I am familiar with the phrase Shock Horror! which is usually used ironically to announce something that is not, in fact, at all surprising.

I believe it derives from the style of tabloid newspaper headlines and first occurred in the 80s, but I am wondering if there was a specific headline that actually used these words, or whether it is just an invention.

I have searched it, but nothing came up.


1 Answer 1


shock horror It appears the British have authorship of this. From FumbleFingers:

The earliest written instance of this collocation with OP's specific sense that I can find is from 1968: A team of Private Eye drunks recently investigated the great Mirror shock horror probe. The satirical UK magazine Private Eye is certainly the publication I associate most with the usage - in that example they were lampooning the [Sunday] Mirror's supposed tendency to go overboard with their headlines, but at the time you'd never have seen Shock Horror used together in a real headline.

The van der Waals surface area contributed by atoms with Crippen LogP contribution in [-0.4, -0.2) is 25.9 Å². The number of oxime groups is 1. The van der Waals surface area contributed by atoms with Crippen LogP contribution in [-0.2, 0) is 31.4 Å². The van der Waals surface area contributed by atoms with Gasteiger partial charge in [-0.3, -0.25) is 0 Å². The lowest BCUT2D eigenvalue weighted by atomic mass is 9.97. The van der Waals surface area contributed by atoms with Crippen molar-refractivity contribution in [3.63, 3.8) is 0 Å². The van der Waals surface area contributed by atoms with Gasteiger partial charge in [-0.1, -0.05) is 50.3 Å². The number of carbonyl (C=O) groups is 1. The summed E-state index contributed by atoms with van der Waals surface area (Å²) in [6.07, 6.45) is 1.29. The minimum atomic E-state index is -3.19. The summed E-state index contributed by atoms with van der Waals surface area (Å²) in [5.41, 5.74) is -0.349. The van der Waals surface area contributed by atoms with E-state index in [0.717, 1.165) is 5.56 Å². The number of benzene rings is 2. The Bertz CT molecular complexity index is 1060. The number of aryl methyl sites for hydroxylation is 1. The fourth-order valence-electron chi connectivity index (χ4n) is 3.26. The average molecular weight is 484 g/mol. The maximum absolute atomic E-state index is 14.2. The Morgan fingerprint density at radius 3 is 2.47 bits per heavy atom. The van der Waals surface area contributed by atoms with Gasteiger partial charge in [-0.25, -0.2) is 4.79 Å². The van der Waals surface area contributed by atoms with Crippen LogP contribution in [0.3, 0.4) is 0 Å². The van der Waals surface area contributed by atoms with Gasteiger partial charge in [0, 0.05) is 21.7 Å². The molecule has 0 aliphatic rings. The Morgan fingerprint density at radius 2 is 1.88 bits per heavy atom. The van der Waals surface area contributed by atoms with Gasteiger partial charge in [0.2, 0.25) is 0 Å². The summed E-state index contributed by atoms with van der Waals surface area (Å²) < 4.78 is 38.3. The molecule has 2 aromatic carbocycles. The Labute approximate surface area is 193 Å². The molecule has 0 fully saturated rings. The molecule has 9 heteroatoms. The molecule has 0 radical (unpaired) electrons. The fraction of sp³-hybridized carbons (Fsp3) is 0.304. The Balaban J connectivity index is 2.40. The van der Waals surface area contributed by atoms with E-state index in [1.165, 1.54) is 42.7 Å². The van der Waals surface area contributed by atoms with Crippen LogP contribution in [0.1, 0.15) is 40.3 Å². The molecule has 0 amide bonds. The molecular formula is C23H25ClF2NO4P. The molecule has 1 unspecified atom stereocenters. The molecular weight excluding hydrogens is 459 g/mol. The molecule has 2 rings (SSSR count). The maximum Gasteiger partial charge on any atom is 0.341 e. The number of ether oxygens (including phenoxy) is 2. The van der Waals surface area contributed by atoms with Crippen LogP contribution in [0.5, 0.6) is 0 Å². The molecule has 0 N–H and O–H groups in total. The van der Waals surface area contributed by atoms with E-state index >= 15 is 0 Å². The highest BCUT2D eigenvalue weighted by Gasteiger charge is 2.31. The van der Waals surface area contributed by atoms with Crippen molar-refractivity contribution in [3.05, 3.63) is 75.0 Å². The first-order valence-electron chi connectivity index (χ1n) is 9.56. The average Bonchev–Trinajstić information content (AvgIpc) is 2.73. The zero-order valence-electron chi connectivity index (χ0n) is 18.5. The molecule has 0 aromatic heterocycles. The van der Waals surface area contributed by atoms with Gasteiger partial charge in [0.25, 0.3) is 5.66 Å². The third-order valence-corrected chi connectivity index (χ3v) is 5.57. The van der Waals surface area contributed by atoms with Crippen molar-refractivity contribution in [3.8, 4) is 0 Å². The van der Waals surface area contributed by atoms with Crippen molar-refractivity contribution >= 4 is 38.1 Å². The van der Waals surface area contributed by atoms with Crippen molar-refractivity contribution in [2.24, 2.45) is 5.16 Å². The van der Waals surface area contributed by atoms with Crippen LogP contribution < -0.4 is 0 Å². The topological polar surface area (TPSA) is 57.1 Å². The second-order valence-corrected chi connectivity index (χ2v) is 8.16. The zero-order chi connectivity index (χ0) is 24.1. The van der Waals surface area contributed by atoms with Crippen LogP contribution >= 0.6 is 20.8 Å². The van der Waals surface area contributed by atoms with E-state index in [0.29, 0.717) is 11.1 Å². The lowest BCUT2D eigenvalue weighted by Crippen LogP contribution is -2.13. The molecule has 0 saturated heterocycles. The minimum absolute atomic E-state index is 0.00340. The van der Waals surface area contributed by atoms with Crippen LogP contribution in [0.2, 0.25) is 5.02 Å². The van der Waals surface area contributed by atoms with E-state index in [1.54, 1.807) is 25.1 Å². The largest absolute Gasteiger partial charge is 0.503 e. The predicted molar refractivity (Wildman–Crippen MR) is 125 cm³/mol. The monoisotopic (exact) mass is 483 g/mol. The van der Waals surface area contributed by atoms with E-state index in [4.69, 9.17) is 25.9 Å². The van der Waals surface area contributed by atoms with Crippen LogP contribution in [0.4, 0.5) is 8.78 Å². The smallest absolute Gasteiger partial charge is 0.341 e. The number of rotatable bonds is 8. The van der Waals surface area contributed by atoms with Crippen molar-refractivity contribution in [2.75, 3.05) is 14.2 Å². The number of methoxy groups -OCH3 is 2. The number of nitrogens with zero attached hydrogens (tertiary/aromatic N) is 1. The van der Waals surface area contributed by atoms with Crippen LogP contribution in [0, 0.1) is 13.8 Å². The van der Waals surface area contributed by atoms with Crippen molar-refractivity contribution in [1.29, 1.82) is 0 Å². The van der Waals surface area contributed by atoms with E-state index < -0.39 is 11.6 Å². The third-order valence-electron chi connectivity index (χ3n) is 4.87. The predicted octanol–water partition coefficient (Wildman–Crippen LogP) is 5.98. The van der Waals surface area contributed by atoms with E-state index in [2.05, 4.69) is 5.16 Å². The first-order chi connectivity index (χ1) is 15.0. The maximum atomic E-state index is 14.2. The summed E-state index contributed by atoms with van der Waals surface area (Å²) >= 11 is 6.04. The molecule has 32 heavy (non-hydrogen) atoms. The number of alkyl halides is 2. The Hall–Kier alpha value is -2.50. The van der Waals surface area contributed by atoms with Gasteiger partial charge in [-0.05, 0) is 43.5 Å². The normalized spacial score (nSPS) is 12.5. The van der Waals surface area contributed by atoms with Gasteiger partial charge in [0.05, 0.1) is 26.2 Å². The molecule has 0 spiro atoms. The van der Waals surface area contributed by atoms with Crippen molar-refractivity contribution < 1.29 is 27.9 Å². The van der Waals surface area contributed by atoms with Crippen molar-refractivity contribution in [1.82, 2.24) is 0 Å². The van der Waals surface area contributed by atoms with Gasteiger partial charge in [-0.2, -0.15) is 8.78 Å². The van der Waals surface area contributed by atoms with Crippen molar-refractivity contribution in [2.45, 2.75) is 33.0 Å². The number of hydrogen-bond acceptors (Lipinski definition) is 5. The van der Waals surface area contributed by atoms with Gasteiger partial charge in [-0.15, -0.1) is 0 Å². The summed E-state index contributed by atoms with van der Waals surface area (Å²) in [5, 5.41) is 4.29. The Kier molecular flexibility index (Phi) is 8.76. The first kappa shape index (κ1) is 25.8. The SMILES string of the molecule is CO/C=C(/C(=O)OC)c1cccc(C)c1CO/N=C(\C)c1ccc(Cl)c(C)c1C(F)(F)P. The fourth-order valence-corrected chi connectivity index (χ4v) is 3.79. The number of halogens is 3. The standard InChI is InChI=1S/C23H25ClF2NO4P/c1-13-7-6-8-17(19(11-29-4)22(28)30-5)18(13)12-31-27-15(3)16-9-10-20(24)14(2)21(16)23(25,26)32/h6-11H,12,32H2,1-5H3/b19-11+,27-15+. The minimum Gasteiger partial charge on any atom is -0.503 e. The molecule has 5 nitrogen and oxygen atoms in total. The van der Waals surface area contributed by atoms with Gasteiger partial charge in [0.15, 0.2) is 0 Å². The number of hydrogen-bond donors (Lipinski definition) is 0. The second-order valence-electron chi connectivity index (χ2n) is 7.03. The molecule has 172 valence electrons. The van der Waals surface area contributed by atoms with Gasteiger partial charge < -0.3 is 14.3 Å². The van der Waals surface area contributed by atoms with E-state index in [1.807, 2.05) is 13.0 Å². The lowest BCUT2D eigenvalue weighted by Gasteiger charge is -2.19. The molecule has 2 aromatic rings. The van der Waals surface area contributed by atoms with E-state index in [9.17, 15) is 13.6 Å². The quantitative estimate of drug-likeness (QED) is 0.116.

And the definition from Collins Dictionary:

A shock horror story is presented in a way that is intended to cause great shock or anger. "The media is full of shock-horror headlines about under-age crime".

an exclamation You can say shock horror! in reaction to something that other people may find shocking or surprising, to indicate that you do not find it shocking or surprising at all.

[humorous, informal, feelings] I felt intellectually superior despite–shock horror–my lack of qualifications.

shock-horror in British

facetious (esp of newspaper headlines) sensationalistic

And word usage showing its definable 'birth' in recent times.

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